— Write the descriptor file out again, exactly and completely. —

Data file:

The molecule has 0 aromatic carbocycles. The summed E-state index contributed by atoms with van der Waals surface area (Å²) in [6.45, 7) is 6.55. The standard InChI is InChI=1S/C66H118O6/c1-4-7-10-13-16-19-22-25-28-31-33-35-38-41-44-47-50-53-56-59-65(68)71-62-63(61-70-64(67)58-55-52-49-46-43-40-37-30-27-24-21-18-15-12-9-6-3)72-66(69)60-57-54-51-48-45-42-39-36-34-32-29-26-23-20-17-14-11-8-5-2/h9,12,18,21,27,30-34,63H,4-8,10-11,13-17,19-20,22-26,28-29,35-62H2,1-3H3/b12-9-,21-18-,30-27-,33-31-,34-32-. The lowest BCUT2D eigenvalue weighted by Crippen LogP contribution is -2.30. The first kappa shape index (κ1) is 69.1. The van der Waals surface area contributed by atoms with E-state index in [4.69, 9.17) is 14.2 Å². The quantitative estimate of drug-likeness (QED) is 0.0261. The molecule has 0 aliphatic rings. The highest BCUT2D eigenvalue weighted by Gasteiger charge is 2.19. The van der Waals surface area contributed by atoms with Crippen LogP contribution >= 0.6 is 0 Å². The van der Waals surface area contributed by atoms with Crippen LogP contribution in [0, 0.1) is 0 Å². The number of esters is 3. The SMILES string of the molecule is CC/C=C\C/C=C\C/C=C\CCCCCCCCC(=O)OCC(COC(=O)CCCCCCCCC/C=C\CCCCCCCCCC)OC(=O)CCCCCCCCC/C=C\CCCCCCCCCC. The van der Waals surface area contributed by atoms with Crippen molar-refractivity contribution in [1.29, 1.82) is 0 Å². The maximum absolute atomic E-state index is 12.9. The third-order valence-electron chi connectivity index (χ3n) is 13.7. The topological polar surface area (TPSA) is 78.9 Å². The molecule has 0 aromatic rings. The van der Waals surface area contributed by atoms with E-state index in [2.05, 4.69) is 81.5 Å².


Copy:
The molecule has 0 aromatic carbocycles. The summed E-state index contributed by atoms with van der Waals surface area (Å²) in [6.45, 7) is 6.55. The standard InChI is InChI=1S/C66H118O6/c1-4-7-10-13-16-19-22-25-28-31-33-35-38-41-44-47-50-53-56-59-65(68)71-62-63(61-70-64(67)58-55-52-49-46-43-40-37-30-27-24-21-18-15-12-9-6-3)72-66(69)60-57-54-51-48-45-42-39-36-34-32-29-26-23-20-17-14-11-8-5-2/h9,12,18,21,27,30-34,63H,4-8,10-11,13-17,19-20,22-26,28-29,35-62H2,1-3H3/b12-9-,21-18-,30-27-,33-31-,34-32-. The lowest BCUT2D eigenvalue weighted by Crippen LogP contribution is -2.30. The first kappa shape index (κ1) is 69.1. The van der Waals surface area contributed by atoms with E-state index in [4.69, 9.17) is 14.2 Å². The quantitative estimate of drug-likeness (QED) is 0.0261. The molecule has 0 aliphatic rings. The highest BCUT2D eigenvalue weighted by Gasteiger charge is 2.19. The van der Waals surface area contributed by atoms with Crippen LogP contribution >= 0.6 is 0 Å². The van der Waals surface area contributed by atoms with Crippen LogP contribution in [0, 0.1) is 0 Å². The number of esters is 3. The SMILES string of the molecule is CC/C=C\C/C=C\C/C=C\CCCCCCCCC(=O)OCC(COC(=O)CCCCCCCCC/C=C\CCCCCCCCCC)OC(=O)CCCCCCCCC/C=C\CCCCCCCCCC. The van der Waals surface area contributed by atoms with Crippen molar-refractivity contribution in [1.29, 1.82) is 0 Å². The maximum absolute atomic E-state index is 12.9. The third-order valence-electron chi connectivity index (χ3n) is 13.7. The topological polar surface area (TPSA) is 78.9 Å². The molecule has 0 aromatic rings. The van der Waals surface area contributed by atoms with E-state index in [2.05, 4.69) is 81.5 Å².